Thinking through only ONE toss at time. Only the toss I’m currently in matters, nothing else. Each following toss stands alone, on it’s own, one at a time.

Now, slow breathing while assessing the dice as the stick man brings them back to me. A quick and easy check tells me which die I have to adjust and I make those moves quickly and seamlessly. I remain in my “water fall calm place.” I’m totally comfortable, fully relaxed in my “right brain,” my thinking is now all subconscious, I don’t hear most of the table talk, it’s blocked out, only thinking of my next throw with consistency and total confidence of the desired outcome is my subconscious thought.

I have NOT MADE THE DICE PERFORM. I’m working with them, not against them, no force. I have done no more than merely allowed the dice to deliver the desired results, influenced only by my muscle memory.

When all the elements are tuned in, all at once, all together, the dice deliver flawless results, over and over again. It’s truly an amazing thing to see and a really awesome feeling to achieve. When that eventual “7” brings the journey to an end, you feel yourself coming out of a deep trance. You look around, and there are the folks you now recall who were there a few moments ago!

After 20 to 30 plus rolls, this takes its toll on one’s energy field. It normally leaves me exhausted, needing a well-deserved break to re-energize myself by finding, seeking any kind of warm and friendly distraction that will relax and prepare me for the next session.

For more on dice control, pick up a copy of Jerry Patterson's book – Casino Gambling: A Winner's Guide to Blackjack, Craps, Roulette, Baccarat and Casino Poker.

Pro Football Register and Slots at GBC

By Howard Schwartz

The 2004 Pro Football Register (520 pages, paperbound, $18.95) is a great resource for those who want to know not only how to spell every pro player's name correctly, but where he attended school (high school and college), what records he has set and his seasonal and lifetime statistics. Published annually, it goes in alphabetical order from Khalid Abdullah (a Bengals linebacker) to Paul Zukauskas (a tackle for the Browns). You'll be able to see if he's got a brother or cousin playing for another pro team; and on occasion learn the correct pronunciation of his name--example: Dat Nguyen's last name is pronounced Win. Top draft picks for 2004 are listed in a separate section and head coaches are as well. The book is a fine reference for fantasy leaguers or for those who need to settle arguments or decide who wins a trivia contest.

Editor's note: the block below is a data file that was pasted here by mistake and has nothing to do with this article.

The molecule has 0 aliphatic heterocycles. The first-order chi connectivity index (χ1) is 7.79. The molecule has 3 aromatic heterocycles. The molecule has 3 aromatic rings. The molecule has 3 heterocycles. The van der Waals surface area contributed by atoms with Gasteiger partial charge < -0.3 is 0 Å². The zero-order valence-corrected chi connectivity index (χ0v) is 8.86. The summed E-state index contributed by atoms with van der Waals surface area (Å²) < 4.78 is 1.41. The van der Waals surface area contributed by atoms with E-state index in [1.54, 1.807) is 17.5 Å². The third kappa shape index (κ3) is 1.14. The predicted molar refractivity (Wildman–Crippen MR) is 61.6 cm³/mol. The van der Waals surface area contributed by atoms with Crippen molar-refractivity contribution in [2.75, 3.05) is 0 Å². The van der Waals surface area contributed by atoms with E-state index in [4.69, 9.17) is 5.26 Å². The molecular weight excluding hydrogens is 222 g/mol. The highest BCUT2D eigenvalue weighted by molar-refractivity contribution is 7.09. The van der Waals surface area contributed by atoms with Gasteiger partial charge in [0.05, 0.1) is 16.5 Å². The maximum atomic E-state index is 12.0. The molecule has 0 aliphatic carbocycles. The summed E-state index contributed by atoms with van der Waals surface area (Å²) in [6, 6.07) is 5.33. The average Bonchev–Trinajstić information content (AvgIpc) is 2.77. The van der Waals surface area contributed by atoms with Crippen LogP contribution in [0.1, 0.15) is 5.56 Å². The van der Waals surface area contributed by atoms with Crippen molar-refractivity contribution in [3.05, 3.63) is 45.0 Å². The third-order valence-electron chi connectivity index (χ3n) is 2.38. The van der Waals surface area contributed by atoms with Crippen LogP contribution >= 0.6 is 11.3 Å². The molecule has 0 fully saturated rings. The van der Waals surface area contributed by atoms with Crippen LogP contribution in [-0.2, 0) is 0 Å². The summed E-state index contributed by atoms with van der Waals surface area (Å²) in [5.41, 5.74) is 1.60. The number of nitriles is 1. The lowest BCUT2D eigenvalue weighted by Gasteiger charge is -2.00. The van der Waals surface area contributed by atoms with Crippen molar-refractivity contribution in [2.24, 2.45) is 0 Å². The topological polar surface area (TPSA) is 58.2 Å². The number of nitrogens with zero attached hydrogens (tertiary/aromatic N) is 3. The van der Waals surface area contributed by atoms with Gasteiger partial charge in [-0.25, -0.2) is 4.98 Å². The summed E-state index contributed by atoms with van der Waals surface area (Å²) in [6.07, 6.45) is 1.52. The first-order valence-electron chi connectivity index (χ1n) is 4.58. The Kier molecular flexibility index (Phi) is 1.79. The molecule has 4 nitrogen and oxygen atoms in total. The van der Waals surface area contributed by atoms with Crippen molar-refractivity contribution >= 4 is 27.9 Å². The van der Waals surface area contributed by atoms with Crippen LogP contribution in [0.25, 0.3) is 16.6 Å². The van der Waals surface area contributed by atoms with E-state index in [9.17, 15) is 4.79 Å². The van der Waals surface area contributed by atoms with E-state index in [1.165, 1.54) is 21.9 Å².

Frank Legato has written a fresh approach to one of the most popular casino activities. His How to Win Millions Playing Slot Machines! (Or Lose Trying) (168 pages, paperbound, $14.95) explains everything from how the newer slot machines work to which pay back the most money or most frequently plus how to avoid phony systems and the art of maximizing your returns from slot clubs.

(The books mentioned here are available from Gambler's Book Shop, 630 South 11th Street, Las Vegas, NV 89101. Call l-800-522-1777 from 9 to 5 Monday through Saturday Pacific time to order, using only MasterCard, VISA or Discover card (no Amex accepted). You may order through the store web site at www.gamblersbook.com and view the store's 1,000 books, videos and computer software. You may also call or write and ask for the free 80-page catalog to be sent to you. The store, founded in 1964 by John and Edna Luckman, is located about two miles from Downtown Las Vegas, and the same distance from where the Strip begins, a block west of Maryland Parkway, just off Charleston Boulevard.)